• Inland Revenue (tax information) – Work and Income regularly receives tax details from Inland Revenue so that it can check whether a beneficiary has been in paid employment and whether they have declared the relevant income to Work and Income. If you haven’t declared income, Work and Income will probably notify you that you’ve been overpaid. There are specific rules as to how soon Work and Income must take action in these cases (see below, “Overpayments: When you’re paid too much by mistake”).
  • Customs (departures from NZ) – Through information provided by the New Zealand Customs Service, Work and Income can find out when a beneficiary leaves New Zealand. Beneficiaries on work-tested benefits are not entitled to the benefit while absent from New Zealand. However, absences are permitted on compassionate grounds or if the absence is required for medical reasons. People receiving New Zealand Superannuation can be absent for six months before their income support stops (see “You’re 65 or older” under “Types of benefits”).
  • Ministry of Justice (prison terms) – Your income support will usually stop if you’re serving a prison sentence or are being held in prison on “remand” (waiting for the next step in your case). The Ministry of Justice provides Work and Income with this information. Work and Income has the discretion to continue income support in some cases.

Other information-matching agreements provide for Work and Income to give information about beneficiaries to other government agencies – for example Work and Income passes on beneficiaries’ addresses and phone numbers to the Ministry of Justice if they have unpaid fines.

Overpayments: When you’re paid too much by mistake

What will happen if Work and Income have overpaid me?

Social Security Act 1964, ss 85A, 85B, 86

If Work and Income believes it has overpaid your income support, you will have to come to some repayment arrangement, unless you disagree that there’s been an overpayment and you dispute this with Work and Income (see below, “Challenging an overpayment decision”).

An overpayment may have occurred because, for example:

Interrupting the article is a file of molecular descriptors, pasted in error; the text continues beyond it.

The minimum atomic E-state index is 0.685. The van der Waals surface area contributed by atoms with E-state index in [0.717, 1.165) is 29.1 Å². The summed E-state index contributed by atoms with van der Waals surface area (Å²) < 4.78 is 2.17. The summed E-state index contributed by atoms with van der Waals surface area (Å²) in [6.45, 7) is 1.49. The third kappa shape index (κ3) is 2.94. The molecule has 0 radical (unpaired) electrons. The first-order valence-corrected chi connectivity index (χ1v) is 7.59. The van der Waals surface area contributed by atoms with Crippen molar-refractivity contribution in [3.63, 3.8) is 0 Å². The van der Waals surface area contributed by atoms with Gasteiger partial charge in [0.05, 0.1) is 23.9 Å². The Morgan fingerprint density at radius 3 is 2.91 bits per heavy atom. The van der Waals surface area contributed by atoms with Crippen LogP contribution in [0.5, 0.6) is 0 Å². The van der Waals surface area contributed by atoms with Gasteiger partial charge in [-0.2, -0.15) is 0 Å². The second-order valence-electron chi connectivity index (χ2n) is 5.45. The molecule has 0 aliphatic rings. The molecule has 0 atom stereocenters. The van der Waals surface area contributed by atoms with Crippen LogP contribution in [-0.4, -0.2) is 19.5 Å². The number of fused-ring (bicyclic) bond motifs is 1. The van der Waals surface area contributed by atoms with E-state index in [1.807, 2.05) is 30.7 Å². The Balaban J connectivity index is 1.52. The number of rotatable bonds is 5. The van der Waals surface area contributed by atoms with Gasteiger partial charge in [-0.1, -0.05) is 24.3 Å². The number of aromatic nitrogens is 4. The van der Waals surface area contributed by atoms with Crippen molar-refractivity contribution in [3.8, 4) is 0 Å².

• Work and Income did not properly abate (reduce) your benefit after you earned other income, or
  • you were not in fact entitled to the assistance you received.

    Note: If Work and Income writes to you telling you that you’ve been overpaid, you should contact a benefit-rights organisation (for information see “Other resources” in this chapter).

Challenging an overpayment decision

If you disagree with a Work and Income decision that you’ve been overpaid, you can apply for a review by a Benefit Review Committee (see “Challenging Work and Income decisions: Reviews and appeals” in this chapter).

An overpayment decision might be incorrect because, for example:

  • Work and Income made a mistake in calculating the amount of the overpayment
  • you were in fact entitled to the payments, or
  • Work and Income ignored information you gave them about your income or a change in your situation.

Asking for an overpayment to be written off

Social Security Act 1964, ss 86(1), (9A), (9B)

Work and Income cannot recover an overpayment from you if:

  • it was caused by a mistake on its part, and
  • you didn’t contribute to the mistake, and
  • you received the payment in good faith and changed your position (for example, you bought something) believing that you were entitled to the money and wouldn’t have to pay it back, and
  • it would be unfair (“inequitable”) to expect you to pay it back.